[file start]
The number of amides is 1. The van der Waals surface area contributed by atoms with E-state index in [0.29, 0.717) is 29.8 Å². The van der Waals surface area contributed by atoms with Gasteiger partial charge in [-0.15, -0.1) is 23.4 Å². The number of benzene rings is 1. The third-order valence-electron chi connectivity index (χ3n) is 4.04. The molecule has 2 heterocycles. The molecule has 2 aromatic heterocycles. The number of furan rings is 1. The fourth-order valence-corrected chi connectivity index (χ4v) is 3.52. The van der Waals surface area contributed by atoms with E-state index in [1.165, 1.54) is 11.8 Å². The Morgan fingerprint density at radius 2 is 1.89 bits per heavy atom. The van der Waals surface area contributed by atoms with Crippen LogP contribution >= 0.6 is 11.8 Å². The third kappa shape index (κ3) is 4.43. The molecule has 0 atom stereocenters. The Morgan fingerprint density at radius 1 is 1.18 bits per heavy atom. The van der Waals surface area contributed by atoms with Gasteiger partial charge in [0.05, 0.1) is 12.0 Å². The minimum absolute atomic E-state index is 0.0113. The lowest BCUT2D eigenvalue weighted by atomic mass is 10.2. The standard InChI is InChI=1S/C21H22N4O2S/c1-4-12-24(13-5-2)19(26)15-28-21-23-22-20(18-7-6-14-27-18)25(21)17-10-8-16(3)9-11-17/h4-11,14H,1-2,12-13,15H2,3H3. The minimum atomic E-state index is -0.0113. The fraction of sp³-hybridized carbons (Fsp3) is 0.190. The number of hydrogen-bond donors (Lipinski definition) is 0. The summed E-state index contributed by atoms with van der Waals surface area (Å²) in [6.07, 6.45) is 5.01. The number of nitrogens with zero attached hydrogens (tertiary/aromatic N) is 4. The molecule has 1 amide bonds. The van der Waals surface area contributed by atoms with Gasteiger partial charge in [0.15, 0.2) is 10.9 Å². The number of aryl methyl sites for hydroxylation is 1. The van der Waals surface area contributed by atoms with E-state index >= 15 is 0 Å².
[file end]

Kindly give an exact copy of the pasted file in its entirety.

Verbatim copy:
The number of amides is 1. The van der Waals surface area contributed by atoms with E-state index in [0.29, 0.717) is 29.8 Å². The van der Waals surface area contributed by atoms with Gasteiger partial charge in [-0.15, -0.1) is 23.4 Å². The number of benzene rings is 1. The third-order valence-electron chi connectivity index (χ3n) is 4.04. The molecule has 2 heterocycles. The molecule has 2 aromatic heterocycles. The number of furan rings is 1. The fourth-order valence-corrected chi connectivity index (χ4v) is 3.52. The van der Waals surface area contributed by atoms with E-state index in [1.165, 1.54) is 11.8 Å². The Morgan fingerprint density at radius 2 is 1.89 bits per heavy atom. The van der Waals surface area contributed by atoms with Crippen LogP contribution >= 0.6 is 11.8 Å². The third kappa shape index (κ3) is 4.43. The molecule has 0 atom stereocenters. The Morgan fingerprint density at radius 1 is 1.18 bits per heavy atom. The van der Waals surface area contributed by atoms with Gasteiger partial charge in [0.05, 0.1) is 12.0 Å². The minimum absolute atomic E-state index is 0.0113. The lowest BCUT2D eigenvalue weighted by atomic mass is 10.2. The standard InChI is InChI=1S/C21H22N4O2S/c1-4-12-24(13-5-2)19(26)15-28-21-23-22-20(18-7-6-14-27-18)25(21)17-10-8-16(3)9-11-17/h4-11,14H,1-2,12-13,15H2,3H3. The minimum atomic E-state index is -0.0113. The fraction of sp³-hybridized carbons (Fsp3) is 0.190. The number of hydrogen-bond donors (Lipinski definition) is 0. The summed E-state index contributed by atoms with van der Waals surface area (Å²) in [6.07, 6.45) is 5.01. The number of nitrogens with zero attached hydrogens (tertiary/aromatic N) is 4. The molecule has 1 amide bonds. The van der Waals surface area contributed by atoms with Gasteiger partial charge in [0.15, 0.2) is 10.9 Å². The number of aryl methyl sites for hydroxylation is 1. The van der Waals surface area contributed by atoms with E-state index >= 15 is 0 Å².